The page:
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Texas has a hard-nosed energy guy in Royce Hamm, Jr

A key stretch against Lipscomb should serve as the springboard for Hamm heading into his junior season.

NCAA Basketball: NIT Final Wendell Cruz-USA TODAY Sports

Every program needs an energy guy, someone who will do the dirty work in the paint and behind the scenes.

Following a sophomore season that ended with big flashes of those attributes in the NIT final, Texas Longhorns forward Royce Hamm, Jr is that player for head coach Shaka Smart and his staff.

When Hamm checked into the game in the first half against Lipscomb, Texas was just starting to find a rhythm after missing its first eight shots. The coaches were frustrated with forward Jericho Sims because he wasn’t following the scouting report against against Rob Marberry, who was scoring easily around the rim with his preferred left hand.

Kerwin Roach had just found Sims for a dunk and then combined with Dylan Osetkowski to make four free throws. The Horns had a five-point lead during a key stretch with the game still hanging in the balance.

At one end of the court, Hamm came down with a defensive rebound. When Ramey missed a three-pointer, Hamm battled for the offensive rebound, then went up strong for the contested finish, prompting a Lipscomb timeout as the Texas lead reached seven points. After play restarted with quick exchanges on each end for both teams, Hamm soared for a block in transition and the Bisons never got closer than that for the remainder of the game.

“He was saying go all out, be a junkyard dog,” Hamm said of Smart’s directions to him. “He emphasized just stopping [Rob] Marberry. He had all of the points for Lipscomb in the first five minutes. Coach [Darrin] Horn and Coach [Smart], they just challenged me to go in there and give it my all and just play with a high energy and a high consistency, so that’s what I tried to do, and when I did those things, other things started happening for me as well.”

Consider Jaxson Hayes someone who is interested in seeing what Hamm can do as a junior.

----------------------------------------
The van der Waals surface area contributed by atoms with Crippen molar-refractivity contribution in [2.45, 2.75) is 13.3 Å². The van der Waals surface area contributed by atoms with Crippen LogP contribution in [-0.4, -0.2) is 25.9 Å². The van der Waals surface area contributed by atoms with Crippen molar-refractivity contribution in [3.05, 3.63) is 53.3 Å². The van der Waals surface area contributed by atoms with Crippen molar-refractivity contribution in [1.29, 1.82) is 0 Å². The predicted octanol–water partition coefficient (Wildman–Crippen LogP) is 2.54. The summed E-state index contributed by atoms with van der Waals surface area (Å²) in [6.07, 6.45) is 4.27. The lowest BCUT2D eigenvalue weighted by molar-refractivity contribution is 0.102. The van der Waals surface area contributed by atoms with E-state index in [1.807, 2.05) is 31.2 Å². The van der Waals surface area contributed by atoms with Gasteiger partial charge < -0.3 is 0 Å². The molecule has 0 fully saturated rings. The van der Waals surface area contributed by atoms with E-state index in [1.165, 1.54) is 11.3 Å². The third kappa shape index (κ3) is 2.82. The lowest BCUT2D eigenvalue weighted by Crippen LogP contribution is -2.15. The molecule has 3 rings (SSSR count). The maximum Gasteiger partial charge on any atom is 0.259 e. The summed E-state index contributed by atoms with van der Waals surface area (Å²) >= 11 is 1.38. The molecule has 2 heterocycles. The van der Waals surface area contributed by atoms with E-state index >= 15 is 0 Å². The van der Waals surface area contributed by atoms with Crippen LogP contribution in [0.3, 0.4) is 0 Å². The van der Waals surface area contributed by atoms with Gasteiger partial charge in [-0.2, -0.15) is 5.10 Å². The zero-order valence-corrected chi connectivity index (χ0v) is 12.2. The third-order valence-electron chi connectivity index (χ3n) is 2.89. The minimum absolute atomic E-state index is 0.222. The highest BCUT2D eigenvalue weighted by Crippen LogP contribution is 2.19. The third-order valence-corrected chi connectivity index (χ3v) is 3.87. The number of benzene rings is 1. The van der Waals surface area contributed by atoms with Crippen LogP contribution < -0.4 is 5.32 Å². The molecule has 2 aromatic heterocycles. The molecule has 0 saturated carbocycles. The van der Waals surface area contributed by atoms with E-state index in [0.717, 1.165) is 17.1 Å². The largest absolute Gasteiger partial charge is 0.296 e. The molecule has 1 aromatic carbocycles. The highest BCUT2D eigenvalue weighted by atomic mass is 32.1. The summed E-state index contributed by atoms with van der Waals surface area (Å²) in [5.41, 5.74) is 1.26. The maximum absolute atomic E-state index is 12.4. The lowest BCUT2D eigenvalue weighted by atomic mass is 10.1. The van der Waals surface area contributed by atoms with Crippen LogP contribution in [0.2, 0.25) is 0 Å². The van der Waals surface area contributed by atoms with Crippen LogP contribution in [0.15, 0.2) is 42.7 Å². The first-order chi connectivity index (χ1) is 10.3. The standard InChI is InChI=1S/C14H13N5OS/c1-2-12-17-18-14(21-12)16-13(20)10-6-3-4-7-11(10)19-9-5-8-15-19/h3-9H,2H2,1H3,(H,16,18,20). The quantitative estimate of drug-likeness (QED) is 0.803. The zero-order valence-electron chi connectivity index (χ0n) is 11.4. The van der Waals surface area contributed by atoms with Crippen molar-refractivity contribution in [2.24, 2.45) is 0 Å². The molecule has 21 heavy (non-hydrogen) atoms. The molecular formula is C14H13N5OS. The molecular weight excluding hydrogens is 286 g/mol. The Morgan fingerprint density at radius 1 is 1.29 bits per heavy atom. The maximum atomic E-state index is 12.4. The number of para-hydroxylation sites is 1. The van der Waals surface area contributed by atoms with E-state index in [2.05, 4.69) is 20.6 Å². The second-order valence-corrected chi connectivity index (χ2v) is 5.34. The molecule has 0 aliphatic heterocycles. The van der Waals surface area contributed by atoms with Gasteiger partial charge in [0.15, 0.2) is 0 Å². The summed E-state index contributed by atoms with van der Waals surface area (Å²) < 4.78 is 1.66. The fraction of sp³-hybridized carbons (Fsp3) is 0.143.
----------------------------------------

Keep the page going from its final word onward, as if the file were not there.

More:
“I’m excited to watch what he does,” Hayes said on Wednesday. “I mean, you guys saw him against Lipscomb when he came in, played big minutes with Jericho and DO in foul trouble — Royce came in and then had a dunk, a crazy block, so I’m excited for Royce.”

Overall, Hamm made modest improvements on his freshman season, increasing his field-goal percentage, free-throw percentage, and his rebounding rate, most notably on the offensive end. He eliminated three-point attempts from his arsenal and improved his finishing ability around the rim, in part because he improved as an athlete and got more comfortable playing against bigger opponents than he faced consistently in high school.

The next step for Hamm is to continue becoming more efficient close to the basket, as his field-goal percentage at the rim was only slightly better than that of Osetkowski, who was known for blowing layups. Hamm also struggled at times to stay on the court because he had a stretch during the season in which he consistently got called for moving screens, though some of those issues were on his guards for not allowing him time to get set.

Hayes and Osetkowski are gone, but Texas also signed top-40 prospect Will Baker and the wildly athletic Kai Jones in the frontcourt, so Hamm will still have plenty of competition for playing time. He’ll have to continue growing as an energy who can increase accountability on the team by allowing the coaches to substitute him when players ahead of him in the rotation aren’t playing to Shaka Smart’s standards. At the least, he’ll push players like Baker, Jones, Kamaka Hepa, and Jericho Sims during practice, as he did for Hayes.

“Royce was the whole reason why I got better this year,” Hayes said. “Without Royce, I wouldn’t be where I am right now. He was on the opposite team in practice and pushed me every day, getting physical with me. He didn’t care if I was a starter or not.”